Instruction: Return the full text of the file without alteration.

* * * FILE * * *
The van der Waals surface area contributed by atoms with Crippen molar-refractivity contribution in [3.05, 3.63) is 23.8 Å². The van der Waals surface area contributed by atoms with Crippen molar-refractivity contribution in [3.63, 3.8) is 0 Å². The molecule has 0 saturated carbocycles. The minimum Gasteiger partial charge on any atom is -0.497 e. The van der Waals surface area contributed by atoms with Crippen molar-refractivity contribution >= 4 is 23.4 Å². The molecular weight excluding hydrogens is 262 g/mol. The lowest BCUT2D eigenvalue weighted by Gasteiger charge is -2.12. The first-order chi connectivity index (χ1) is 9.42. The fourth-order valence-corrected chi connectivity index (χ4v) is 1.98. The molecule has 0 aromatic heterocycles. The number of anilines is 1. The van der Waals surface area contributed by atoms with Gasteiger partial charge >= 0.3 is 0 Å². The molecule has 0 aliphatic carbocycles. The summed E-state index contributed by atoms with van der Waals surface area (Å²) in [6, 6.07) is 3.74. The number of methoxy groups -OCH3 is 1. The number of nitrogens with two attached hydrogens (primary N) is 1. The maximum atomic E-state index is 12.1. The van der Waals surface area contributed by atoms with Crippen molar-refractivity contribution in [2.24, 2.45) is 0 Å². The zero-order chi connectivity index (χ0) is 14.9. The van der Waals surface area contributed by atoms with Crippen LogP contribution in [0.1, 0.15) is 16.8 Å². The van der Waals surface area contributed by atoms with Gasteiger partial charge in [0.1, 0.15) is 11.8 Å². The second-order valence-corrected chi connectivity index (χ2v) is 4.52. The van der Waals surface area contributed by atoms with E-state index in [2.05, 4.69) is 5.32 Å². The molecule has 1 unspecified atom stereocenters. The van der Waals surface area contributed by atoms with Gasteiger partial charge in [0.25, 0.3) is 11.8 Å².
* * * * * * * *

The van der Waals surface area contributed by atoms with Crippen molar-refractivity contribution in [3.05, 3.63) is 23.8 Å². The van der Waals surface area contributed by atoms with Crippen molar-refractivity contribution in [3.63, 3.8) is 0 Å². The molecule has 0 saturated carbocycles. The minimum Gasteiger partial charge on any atom is -0.497 e. The van der Waals surface area contributed by atoms with Crippen molar-refractivity contribution >= 4 is 23.4 Å². The molecular weight excluding hydrogens is 262 g/mol. The lowest BCUT2D eigenvalue weighted by Gasteiger charge is -2.12. The first-order chi connectivity index (χ1) is 9.42. The fourth-order valence-corrected chi connectivity index (χ4v) is 1.98. The molecule has 0 aromatic heterocycles. The number of anilines is 1. The van der Waals surface area contributed by atoms with Gasteiger partial charge >= 0.3 is 0 Å². The molecule has 0 aliphatic carbocycles. The summed E-state index contributed by atoms with van der Waals surface area (Å²) in [6, 6.07) is 3.74. The number of methoxy groups -OCH3 is 1. The number of nitrogens with two attached hydrogens (primary N) is 1. The maximum atomic E-state index is 12.1. The van der Waals surface area contributed by atoms with Crippen molar-refractivity contribution in [2.24, 2.45) is 0 Å². The zero-order chi connectivity index (χ0) is 14.9. The van der Waals surface area contributed by atoms with Crippen LogP contribution in [0.1, 0.15) is 16.8 Å². The van der Waals surface area contributed by atoms with Gasteiger partial charge in [0.1, 0.15) is 11.8 Å². The second-order valence-corrected chi connectivity index (χ2v) is 4.52. The van der Waals surface area contributed by atoms with E-state index in [2.05, 4.69) is 5.32 Å². The molecule has 1 unspecified atom stereocenters. The van der Waals surface area contributed by atoms with Gasteiger partial charge in [0.25, 0.3) is 11.8 Å².